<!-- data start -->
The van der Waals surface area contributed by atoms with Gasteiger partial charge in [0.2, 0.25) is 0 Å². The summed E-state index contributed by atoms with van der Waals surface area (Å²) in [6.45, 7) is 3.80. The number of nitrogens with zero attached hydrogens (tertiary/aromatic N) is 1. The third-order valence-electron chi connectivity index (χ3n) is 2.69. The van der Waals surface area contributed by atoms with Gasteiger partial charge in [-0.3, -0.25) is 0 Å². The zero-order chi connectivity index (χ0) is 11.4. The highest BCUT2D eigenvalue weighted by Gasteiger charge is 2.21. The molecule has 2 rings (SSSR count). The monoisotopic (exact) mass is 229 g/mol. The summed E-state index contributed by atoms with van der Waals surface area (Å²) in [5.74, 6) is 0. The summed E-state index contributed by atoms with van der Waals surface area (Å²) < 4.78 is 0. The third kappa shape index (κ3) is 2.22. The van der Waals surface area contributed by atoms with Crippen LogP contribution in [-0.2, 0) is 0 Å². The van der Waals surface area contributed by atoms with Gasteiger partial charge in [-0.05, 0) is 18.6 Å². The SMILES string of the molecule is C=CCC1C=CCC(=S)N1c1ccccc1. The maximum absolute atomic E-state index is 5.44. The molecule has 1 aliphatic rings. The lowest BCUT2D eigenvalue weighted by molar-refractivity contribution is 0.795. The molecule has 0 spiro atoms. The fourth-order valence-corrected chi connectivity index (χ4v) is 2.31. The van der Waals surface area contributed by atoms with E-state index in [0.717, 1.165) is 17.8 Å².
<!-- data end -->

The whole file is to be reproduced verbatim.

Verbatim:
The van der Waals surface area contributed by atoms with Gasteiger partial charge in [0.2, 0.25) is 0 Å². The summed E-state index contributed by atoms with van der Waals surface area (Å²) in [6.45, 7) is 3.80. The number of nitrogens with zero attached hydrogens (tertiary/aromatic N) is 1. The third-order valence-electron chi connectivity index (χ3n) is 2.69. The van der Waals surface area contributed by atoms with Gasteiger partial charge in [-0.3, -0.25) is 0 Å². The zero-order chi connectivity index (χ0) is 11.4. The highest BCUT2D eigenvalue weighted by Gasteiger charge is 2.21. The molecule has 2 rings (SSSR count). The monoisotopic (exact) mass is 229 g/mol. The summed E-state index contributed by atoms with van der Waals surface area (Å²) in [5.74, 6) is 0. The summed E-state index contributed by atoms with van der Waals surface area (Å²) < 4.78 is 0. The third kappa shape index (κ3) is 2.22. The van der Waals surface area contributed by atoms with Crippen LogP contribution in [-0.2, 0) is 0 Å². The van der Waals surface area contributed by atoms with Gasteiger partial charge in [-0.05, 0) is 18.6 Å². The SMILES string of the molecule is C=CCC1C=CCC(=S)N1c1ccccc1. The maximum absolute atomic E-state index is 5.44. The molecule has 1 aliphatic rings. The lowest BCUT2D eigenvalue weighted by molar-refractivity contribution is 0.795. The molecule has 0 spiro atoms. The fourth-order valence-corrected chi connectivity index (χ4v) is 2.31. The van der Waals surface area contributed by atoms with E-state index in [0.717, 1.165) is 17.8 Å².